top of page

Love is Communication

Updated: Mar 16, 2023

My research into heart rate variability (HRV) synchronisation can be split into two main phases. The first phase was to simultaneously measure the heart rates of two people who were feeling love/appreciation for each other over a period, typically, of twenty minutes. I displayed the two heart rates after the end of each experiments, overlaying one over the other to take out absolute differences in average heart rate. This confirmed that the heart rate variability (the rise and fall of heart rate with time) of two people who are in a loving, bonded relationship tend to synchronise. What was utterly unexpected was that this effect continued when we separated the experimenters by sometimes very large distances. Clearly, and assuming that the HRV correlations we were seeing were genuine, these results are very hard to explain with existing scientific mechanisms. The two hearts could have been reacting to a third-party influence such as the earth's changing magnetic fields. Alternatively we could have been seeing the effect of a non-local communication - something completely new to science. The second phase of the research set out to investigate this.

We argued, that If the synchronisation was indeed caused by something to do with the loving bond, it should disappear when the feelings of love are removed. Testing this idea was pretty much impossible with our earlier experiments because something as ephemeral as 'a feeling of love' is hard to quantify or record. Instead I searched for a characteristic in the HRV data that might correlate with the feelings of love/appreciation. After a huge amount of testing and analysis I concluded that the classic measure used by cardiologists to assess autonomic balance (LF/HF) of the nervous system was the best measure of what I now call 'loving intention'. Think of it as the 'loving power of your heart', as this is a good way of visualising it and embracing it in your own relationships.

This allowed us to do something really exciting...

Having got a measure of the strength of loving feelings the next step was to develop a real-time HRV synchronisation system, first on a laptop and then on a smart phone app. This allowed us to doing something really exciting - watch as one person's feelings of love rose and fell, while at the same time being able to see the effects on the second person's heart rate. Again, after much more experimentation we perfected the system and can now measures, analyse and plot both HRV and Loving Influence in real-time using the app. We also have the option to hide the feedback of the HRV data while we record it into the phones memory. The results so far have been extraordinary. I offer just one example that my wife and I recorded this weekend using a prototype of a variant of the Heart Bond app. This app uses an ECG chestband to measure really accurate heart rate values.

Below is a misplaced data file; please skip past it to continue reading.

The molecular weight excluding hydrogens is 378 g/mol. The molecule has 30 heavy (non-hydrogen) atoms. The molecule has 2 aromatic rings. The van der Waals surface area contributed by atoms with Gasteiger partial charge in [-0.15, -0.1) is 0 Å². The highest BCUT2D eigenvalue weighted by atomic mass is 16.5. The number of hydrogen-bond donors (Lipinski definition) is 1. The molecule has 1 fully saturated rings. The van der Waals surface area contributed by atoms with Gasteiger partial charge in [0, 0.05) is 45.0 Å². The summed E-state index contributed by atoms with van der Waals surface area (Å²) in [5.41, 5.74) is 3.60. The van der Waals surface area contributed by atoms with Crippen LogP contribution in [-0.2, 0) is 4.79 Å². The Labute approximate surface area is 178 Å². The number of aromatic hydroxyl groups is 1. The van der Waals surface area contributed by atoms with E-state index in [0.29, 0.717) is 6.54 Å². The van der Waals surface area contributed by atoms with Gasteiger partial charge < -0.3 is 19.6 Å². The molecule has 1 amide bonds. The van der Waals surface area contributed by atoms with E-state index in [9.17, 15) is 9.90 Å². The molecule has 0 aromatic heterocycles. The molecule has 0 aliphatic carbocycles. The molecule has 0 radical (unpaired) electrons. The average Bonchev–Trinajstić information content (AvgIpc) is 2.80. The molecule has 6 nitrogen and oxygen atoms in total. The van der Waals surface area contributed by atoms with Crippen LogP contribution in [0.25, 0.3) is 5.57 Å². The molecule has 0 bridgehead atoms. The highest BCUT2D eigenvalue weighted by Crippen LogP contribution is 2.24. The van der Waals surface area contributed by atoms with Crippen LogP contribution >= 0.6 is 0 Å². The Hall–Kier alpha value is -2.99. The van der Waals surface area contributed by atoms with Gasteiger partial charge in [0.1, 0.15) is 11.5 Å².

Love really does make the heart beat faster!

This screen shot of the app shows my loving intention in green against my wife's heart rate in red. As you can see there is an obvious visual correlation between my loving power and her heart rate. The more love I felt, the higher her heart rate. Love really does make the heart beat faster! Notice how her heart rate peaked when my loving intention also peaked - such spikes have been seen throughout our research and could correspond to intense moments of connection. I should also mention that for this experiment my wife and I were in two different rooms of our house about 8 metres apart. She was working on a laptop and not focusing on me at all, while I focused my love and appreciation on her. You can watch a video of the power of love to influence another person's heart rate here.

We have seen exactly the same effect when we are next to each other in the same room, and at distances of separation up to 25 metres in two different buildings as well as when we have been several kilometres apart. We continue to run the experiments.

When we feel love for somebody, their heart reacts physically.

What is becoming clear is that when we feel love for somebody, their heart reacts physically and although we cannot be sure at this point without further research, at some level, they probably also feel that love. This also probably means that when we withdraw our love, they also feel that happening! In other words we are communicating love or our denial of it all the time. This is an astonishing conclusion because most of us do not realise that we have this power. Much of my work now is about sharing our research and more importantly, explaining how it affects our experience of our relationships and life - more about this in future blogs. You can also read about our groundbreaking discoveries in my book Connected Hearts - available on Amazon.

163 views2 comments

Recent Posts

See All
bottom of page